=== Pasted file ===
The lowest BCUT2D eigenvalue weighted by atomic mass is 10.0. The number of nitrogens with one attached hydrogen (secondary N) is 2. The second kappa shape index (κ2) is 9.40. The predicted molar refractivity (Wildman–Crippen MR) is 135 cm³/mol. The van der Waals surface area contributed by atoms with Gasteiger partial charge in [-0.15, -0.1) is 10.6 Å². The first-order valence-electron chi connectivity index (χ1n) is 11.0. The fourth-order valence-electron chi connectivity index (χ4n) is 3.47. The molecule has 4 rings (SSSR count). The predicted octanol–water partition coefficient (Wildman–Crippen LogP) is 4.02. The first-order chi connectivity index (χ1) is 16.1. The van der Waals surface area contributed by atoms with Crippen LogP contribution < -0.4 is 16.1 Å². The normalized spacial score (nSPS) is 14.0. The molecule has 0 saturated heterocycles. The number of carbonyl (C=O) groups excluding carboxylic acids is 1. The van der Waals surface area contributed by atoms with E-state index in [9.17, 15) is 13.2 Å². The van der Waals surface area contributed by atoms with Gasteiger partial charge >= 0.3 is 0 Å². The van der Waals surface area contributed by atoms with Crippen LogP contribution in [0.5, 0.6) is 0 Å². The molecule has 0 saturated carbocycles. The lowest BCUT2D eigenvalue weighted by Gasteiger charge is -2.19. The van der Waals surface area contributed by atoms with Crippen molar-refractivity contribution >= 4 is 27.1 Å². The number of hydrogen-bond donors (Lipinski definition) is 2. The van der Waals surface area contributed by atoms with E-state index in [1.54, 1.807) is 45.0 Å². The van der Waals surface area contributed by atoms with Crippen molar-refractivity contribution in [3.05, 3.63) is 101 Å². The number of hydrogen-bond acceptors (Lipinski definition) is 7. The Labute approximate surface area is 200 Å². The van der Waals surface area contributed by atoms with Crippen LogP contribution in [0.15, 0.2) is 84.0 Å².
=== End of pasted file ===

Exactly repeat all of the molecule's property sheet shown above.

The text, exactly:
The lowest BCUT2D eigenvalue weighted by atomic mass is 10.0. The number of nitrogens with one attached hydrogen (secondary N) is 2. The second kappa shape index (κ2) is 9.40. The predicted molar refractivity (Wildman–Crippen MR) is 135 cm³/mol. The van der Waals surface area contributed by atoms with Gasteiger partial charge in [-0.15, -0.1) is 10.6 Å². The first-order valence-electron chi connectivity index (χ1n) is 11.0. The fourth-order valence-electron chi connectivity index (χ4n) is 3.47. The molecule has 4 rings (SSSR count). The predicted octanol–water partition coefficient (Wildman–Crippen LogP) is 4.02. The first-order chi connectivity index (χ1) is 16.1. The van der Waals surface area contributed by atoms with Crippen LogP contribution < -0.4 is 16.1 Å². The normalized spacial score (nSPS) is 14.0. The molecule has 0 saturated heterocycles. The number of carbonyl (C=O) groups excluding carboxylic acids is 1. The van der Waals surface area contributed by atoms with E-state index in [9.17, 15) is 13.2 Å². The van der Waals surface area contributed by atoms with Gasteiger partial charge >= 0.3 is 0 Å². The van der Waals surface area contributed by atoms with Crippen LogP contribution in [0.5, 0.6) is 0 Å². The molecule has 0 saturated carbocycles. The lowest BCUT2D eigenvalue weighted by Gasteiger charge is -2.19. The van der Waals surface area contributed by atoms with Crippen molar-refractivity contribution >= 4 is 27.1 Å². The number of hydrogen-bond donors (Lipinski definition) is 2. The van der Waals surface area contributed by atoms with E-state index in [1.54, 1.807) is 45.0 Å². The van der Waals surface area contributed by atoms with Crippen molar-refractivity contribution in [3.05, 3.63) is 101 Å². The number of hydrogen-bond acceptors (Lipinski definition) is 7. The Labute approximate surface area is 200 Å². The van der Waals surface area contributed by atoms with Crippen LogP contribution in [0.15, 0.2) is 84.0 Å².